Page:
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Gone #Camping: My 2.0 Experience of #gov20camp

The unfortunate budget realities in the State of California prevented me from traveling to Washington, D.C. last weekend to attend Government 2.0 Camp, but that didn’t stop me from participating!

Thanks to live tweeting, I was able to follow the event from the very beginning to the very end (and then beyond, as presentations, videos and pictures continue to be added). And although I would have much rather been there to meet the thought leaders in person and experience the rockstars in the flesh, I’ve discovered posts like this one from GovLoop that reinforce the idea that the wisdom of the crowd can be disseminated rapidly… and in real time.

I participated. I retweeted. I shared my activities – for the benefit of my local followers and co-workers who are interested in the newest developments in social media for government. I cheered on my fellow sub-council members as they presented an overview of the Social Media Subcouncil. And then I retweeted some more.

The nearest to real-time experience I had was the Ask the White House session with Macon Philips and Bev Godwin. The audience was asking questions of Macon and the whirlwind implementation of social media tools like “Open for Questions”, an open source online tool that lets citizens ask the Obama Administration questions. (I imagined most people’s jaws dropped when Macon told everyone it was implemented in only eight days). Then the conversation shifted to how to measure citizen engagement.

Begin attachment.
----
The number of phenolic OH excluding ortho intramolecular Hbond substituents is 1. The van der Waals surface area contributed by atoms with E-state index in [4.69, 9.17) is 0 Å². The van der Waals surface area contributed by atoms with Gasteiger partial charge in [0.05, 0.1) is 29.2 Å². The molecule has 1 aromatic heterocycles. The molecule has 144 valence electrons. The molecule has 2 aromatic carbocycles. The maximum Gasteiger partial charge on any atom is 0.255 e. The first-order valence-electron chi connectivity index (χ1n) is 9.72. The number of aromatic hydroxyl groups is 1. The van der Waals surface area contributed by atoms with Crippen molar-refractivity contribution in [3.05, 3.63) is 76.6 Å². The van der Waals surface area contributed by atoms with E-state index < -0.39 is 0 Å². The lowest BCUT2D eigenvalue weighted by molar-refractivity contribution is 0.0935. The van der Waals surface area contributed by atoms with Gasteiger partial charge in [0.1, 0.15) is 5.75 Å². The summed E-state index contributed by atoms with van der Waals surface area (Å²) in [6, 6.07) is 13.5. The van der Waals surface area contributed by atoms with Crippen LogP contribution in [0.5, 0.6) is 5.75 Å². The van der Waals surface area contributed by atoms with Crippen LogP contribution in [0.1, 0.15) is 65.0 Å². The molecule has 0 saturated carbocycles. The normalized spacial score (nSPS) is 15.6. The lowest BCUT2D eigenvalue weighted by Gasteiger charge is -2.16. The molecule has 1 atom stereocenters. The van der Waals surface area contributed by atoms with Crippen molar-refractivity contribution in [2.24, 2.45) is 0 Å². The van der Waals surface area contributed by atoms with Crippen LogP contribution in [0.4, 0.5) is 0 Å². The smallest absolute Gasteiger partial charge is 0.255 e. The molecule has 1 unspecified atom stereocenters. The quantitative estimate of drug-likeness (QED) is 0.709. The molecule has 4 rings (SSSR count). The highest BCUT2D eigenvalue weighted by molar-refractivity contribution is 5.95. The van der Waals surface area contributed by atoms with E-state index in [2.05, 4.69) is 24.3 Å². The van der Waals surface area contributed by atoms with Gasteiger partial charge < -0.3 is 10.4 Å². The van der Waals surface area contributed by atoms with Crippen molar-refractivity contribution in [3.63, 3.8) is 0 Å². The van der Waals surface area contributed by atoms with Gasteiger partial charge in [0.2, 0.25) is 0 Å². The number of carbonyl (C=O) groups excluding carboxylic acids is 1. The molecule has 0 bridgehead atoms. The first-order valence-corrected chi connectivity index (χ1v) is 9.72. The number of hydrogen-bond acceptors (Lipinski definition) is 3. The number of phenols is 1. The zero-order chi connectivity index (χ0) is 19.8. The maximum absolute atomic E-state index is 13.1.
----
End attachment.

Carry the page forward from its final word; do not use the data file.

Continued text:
And others had inspiring and amazing things to share. From my fellow subcouncil member, Amanda Eamich. From Steve Radick. From Jeffrey Levy. From Mixtmedia (and again, urging participants to take advantage of the opportunity to present solutions and advocate their positions on social media). It was pretty amazing to observe the interaction and the desire this crowd has to be heard in such an open forum – all from 3,000 miles away and through Twitter.

I’m in no way advocating that monitoring a twitter stream is the same as being there, but it does speak volumes to the possibilities for equity and participatory engagement of citizens and small agencies who may not have resources to attend. It also reinforces a vision for a global community working together to solve the world’s problems.

I leave you with the words of Jeffrey Levy (co-chair of the Social Media Subcouncil): “Misson! Tool! Metrics! Teach!”

Marilyn Clark is the Manager of Online Communications and Services for the California Public Employees’ Retirement System (CalPERS) and a member of the Social Media Subcouncil. You can connect with her on Twitter or GovLoop.

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Profile Photo Allen Sheaprd

Thanks for the post. I too could not make it. Sadly I could not twitter my way in as I had meetings all day. I guess that is no longer the case if a person can twitter a few hours in the morning and a few at night??

Yes the wisdom of crowds is more than “two heads are better than one” Crowed by its name seems unruley and chaotic. Yet I learn so much at a party or gathering. A link on you post just taught me Twitter has a 100 page history limit. I hope Google fixes that *if* they buy twitter.

Good words of Jeffery Levy. Can we add Listen & learn before and afterwards? For we all have somethign to give.

Profile Photo Marilyn Clark

Thanks for the comment, Allen. I’ve gotten some gleams of wisdom from the Web 2.0 Expo in SF this week as well, although again our budget situation prevented me from attending that even though it was just down the road.

As for listen & learn: in my mind that’s implied in metrics. Measurement to me is not just about stats, it’s also about understanding satisfaction, and that comes through listening and iterations. I think Jeffrey actually said something like rinse & repeat once. Rinse and Repeat = Listen and Learn.